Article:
If There’s Trouble Brewing, It’s Best To Know The Law

Holidays mean party time, but do you really know what constitutes a drink? Many revelers do not.

According to the National Institute on Alcohol Abuse and Alcoholism, the amount of liquid in your container or vessel of choice – glass, can or bottle – does not necessarily match up to how much alcohol is actually in your drink. Diverse types of beer, wine and malt liquor can have different amounts of alcohol content. For example, many light beers have almost as much alcohol as regular beer – about 85 percent as much.

To clear up some of that confusion and to shed more light on an already conversational topic, the Institute for Food Laws and Regulations (IFLR) at Michigan State University has introduced a new, online-only course that it hopes will attract craft brewers, winemakers and distillers across the state – and the world, for that matter.

The new course – Wine, Beer and Spirits Laws and Regulations – begins with the start of the second semester on Jan. 8, 2018, and will examine the laws, regulations and policies that govern alcoholic beverages in the U.S. The emphasis is on federal laws, specifically regulation by the Alcohol and Tobacco Tax and Trade Bureau.

According to IFLR Associate Director Melissa Card, the course will cover a range of topics including the industry’s primary regulators, the classification of beverages, the regulation of labeling and advertising, three-tier distribution systems, excise taxes and liability. 

Card went on to mention that the learning objectives of this course will enable students to: 

  • Recognize the overarching themes of alcohol regulation in the U.S.
  • Understand the nature of the regulatory process as it pertains to alcoholic beverages
  • Identify agencies’ roles in the regulation of alcohol beverages
  • Understand the classification of alcohol beverages
  • Introduce the concepts of labeling and excise taxation, as applied to alcohol beverages
  • Explore the distribution and sale of alcohol beverages

Card hopes to attract food industry professionals, lawyers and regulators to the class.

“One of the key takeaways from this class (for the students), in my opinion, will be the empowerment to make business decisions based on a thorough knowledge of the laws and regulations,” Card said. “We will show folks how to conduct proper research on topics – such as proper sanitary practices – without having to use outside counsel.”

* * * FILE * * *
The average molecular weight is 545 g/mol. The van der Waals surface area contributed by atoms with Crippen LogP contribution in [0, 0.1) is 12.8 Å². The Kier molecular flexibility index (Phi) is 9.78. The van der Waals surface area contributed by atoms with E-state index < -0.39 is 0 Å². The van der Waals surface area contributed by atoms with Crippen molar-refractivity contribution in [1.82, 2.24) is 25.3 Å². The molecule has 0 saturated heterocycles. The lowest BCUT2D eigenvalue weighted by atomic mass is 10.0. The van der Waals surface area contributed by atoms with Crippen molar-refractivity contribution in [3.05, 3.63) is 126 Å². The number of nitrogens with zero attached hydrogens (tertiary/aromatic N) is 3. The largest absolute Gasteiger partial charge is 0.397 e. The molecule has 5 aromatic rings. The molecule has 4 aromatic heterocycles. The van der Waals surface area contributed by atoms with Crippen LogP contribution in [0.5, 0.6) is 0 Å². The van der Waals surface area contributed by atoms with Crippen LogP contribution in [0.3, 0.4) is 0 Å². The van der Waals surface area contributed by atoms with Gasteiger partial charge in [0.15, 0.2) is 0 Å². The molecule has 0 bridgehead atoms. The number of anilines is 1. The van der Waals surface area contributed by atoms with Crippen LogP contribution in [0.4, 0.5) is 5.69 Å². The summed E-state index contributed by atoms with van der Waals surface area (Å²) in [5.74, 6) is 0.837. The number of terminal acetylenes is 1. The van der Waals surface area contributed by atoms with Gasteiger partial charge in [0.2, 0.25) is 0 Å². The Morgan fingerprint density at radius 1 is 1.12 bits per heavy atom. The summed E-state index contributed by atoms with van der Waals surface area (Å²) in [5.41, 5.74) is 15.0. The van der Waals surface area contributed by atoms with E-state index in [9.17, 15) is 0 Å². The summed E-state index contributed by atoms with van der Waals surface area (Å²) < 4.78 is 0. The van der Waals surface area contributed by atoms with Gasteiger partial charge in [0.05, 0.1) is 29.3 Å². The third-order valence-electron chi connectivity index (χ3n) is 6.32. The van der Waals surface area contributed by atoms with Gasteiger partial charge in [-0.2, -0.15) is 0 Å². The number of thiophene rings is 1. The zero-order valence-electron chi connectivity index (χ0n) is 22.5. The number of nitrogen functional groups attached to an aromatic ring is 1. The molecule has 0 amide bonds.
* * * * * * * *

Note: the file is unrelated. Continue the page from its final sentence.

Card previously was an associate in the Food, Beverage & Hospitality and Litigation Practice Groups of Clark Hill’s Detroit law office. She assisted food manufacturers on regulatory food and beverage law issues by ensuring companies comply with various federal regulations, including the handling of food and beverage safety compliance assessment issues: product recalls; monitoring legislation affecting the regulation of foods and materials that come in contact with foods; responding to FDA draft rules and guidance; and interpreting the Food Safety Modernization Act (FSMA), and various food safety and customs compliance regulations.

Card believes that most craft brewers, vintners and those involved in the distilling
of spirits should ask themselves the following questions:

  • Do you know the laws and regulations that apply to product labeling?
  • Do you have someone on staff that does?
  • Wouldn’t it be nice to know where to go to find the correct information before making a decision that ultimately could cost you money or be ruled non-compliant?
  • Can you identify the federal agencies that regulate alcoholic beverages and their responsibilities?

To learn more about IFLR, visit the website at
canr.msu.edu/iflr/.

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